If you translate content regularly, you will likely know which file types your translation partner can handle. If you’re unsure, just ask!


3. Keep your file monolingual

Ideally, the file you send to be translated should be monolingual. You might be tempted to add in your existing translations if you’ve had similar content translated before, thinking it will save you money. Yet doing so will involve more time in terms of file preparation at your translation partner’s end.

Translation tools import all readable text from a file, regardless of what language the text is in. A project manager will therefore first have to manually go through the file and hide any text that doesn’t need to be translated. This too might well drive up the overall cost for your translation.

What’s more, no two files will be exactly the same. It might be the case that a certain translation worked well in the past, but a different wording is required for this latest piece of content. This could, for example, be down to a change in your product range or a revised corporate communication style. The decision whether a past translation still fits the bill is best made by a linguist who masters the delicate intricacies of their languages. Ultimately, therefore, you can save yourself and your translation partner some time and potential bother by simply sending the text to be translated in the original language.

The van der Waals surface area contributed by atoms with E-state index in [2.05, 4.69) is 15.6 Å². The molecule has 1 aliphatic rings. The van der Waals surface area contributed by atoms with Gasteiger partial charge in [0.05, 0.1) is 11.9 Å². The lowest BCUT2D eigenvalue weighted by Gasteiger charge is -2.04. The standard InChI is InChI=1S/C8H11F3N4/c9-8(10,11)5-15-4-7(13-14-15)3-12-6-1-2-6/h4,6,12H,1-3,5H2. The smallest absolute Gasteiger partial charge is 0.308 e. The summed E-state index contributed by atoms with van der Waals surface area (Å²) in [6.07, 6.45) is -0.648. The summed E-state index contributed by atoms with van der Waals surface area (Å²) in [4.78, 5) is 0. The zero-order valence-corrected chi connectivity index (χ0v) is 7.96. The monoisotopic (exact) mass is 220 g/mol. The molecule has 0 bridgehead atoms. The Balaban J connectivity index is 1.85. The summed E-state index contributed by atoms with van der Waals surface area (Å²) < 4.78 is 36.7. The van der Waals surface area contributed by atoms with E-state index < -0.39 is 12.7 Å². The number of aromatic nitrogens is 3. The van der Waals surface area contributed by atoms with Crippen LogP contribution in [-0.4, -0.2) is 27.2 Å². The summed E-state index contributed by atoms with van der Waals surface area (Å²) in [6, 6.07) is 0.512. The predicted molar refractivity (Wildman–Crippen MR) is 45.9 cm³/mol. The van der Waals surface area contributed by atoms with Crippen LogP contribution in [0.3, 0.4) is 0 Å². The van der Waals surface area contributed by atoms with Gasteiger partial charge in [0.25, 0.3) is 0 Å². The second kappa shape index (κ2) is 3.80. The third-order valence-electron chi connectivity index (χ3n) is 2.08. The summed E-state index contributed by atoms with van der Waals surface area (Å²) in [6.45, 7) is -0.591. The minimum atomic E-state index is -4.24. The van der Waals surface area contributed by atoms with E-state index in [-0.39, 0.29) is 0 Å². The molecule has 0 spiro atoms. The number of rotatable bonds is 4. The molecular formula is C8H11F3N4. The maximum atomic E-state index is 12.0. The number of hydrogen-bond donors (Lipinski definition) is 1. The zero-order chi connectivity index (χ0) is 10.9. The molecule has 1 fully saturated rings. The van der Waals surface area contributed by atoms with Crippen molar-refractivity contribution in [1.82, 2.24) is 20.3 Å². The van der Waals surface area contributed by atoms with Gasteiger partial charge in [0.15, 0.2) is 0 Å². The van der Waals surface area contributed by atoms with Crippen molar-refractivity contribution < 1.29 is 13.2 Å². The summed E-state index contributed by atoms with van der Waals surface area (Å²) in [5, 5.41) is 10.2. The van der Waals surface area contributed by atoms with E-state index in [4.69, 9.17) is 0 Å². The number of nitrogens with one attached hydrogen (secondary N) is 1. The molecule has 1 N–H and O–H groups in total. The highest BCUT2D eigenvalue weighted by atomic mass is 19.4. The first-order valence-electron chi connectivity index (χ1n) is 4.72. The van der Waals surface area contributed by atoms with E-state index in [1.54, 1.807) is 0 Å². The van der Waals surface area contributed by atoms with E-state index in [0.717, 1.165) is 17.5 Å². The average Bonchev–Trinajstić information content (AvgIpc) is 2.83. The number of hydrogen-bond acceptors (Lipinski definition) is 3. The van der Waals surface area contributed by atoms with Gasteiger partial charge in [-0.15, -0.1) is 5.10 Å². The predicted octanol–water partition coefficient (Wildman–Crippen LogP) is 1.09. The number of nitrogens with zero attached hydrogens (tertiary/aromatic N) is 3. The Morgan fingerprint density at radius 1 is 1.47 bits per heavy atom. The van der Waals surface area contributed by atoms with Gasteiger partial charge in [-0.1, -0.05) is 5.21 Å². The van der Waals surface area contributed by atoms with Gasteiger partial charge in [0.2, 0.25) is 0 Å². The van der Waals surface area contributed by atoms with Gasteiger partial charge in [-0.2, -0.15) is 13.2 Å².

4. Clean and lean: Tidy up before you send

When finalising your file for translation, make sure to remove any comments or sections that don’t need to be translated, such as internal comments from fellow colleagues. For InDesign files specifically, ask your graphic design team to clean up the file and remove any text that’s sitting ‘off the page’. As mentioned earlier, translation tools extract all the editable text in a file – including text placed outside of the page margins. Tidying up your file avoids spending extra money on accidentally translating content you don’t actually need.

If you regularly create content in InDesign that needs to be localised, this article about creating translation-friendly InDesign files is also worth a read.


5. Bunch smaller files together to avoid minimum fees

Like many translation agencies, we typically charge a minimum fee for smaller projects. Whether we organise a translation for 5 words or 2,000 words, there is still a fair bit of project management effort involved to liaise with our client and our linguists, manage the translation process, and take care of invoicing later down the line. That’s why we charge a minimum fee to cover our costs. If you’re keen to avoid this extra expense, we recommend bunching smaller files together where possible.


The bottom line: Upfront effort pays off

Preparing your files for translation helps you to get the most out of the translation technology. Besides making the overall process smoother for everyone concerned, yourself included, it ensures you only translate what actually needs to be translated. As a result, you often save yourself time and money. That’s what you call a win-win situation!


If you are looking for a trusted translation partner for your content, get in touch today.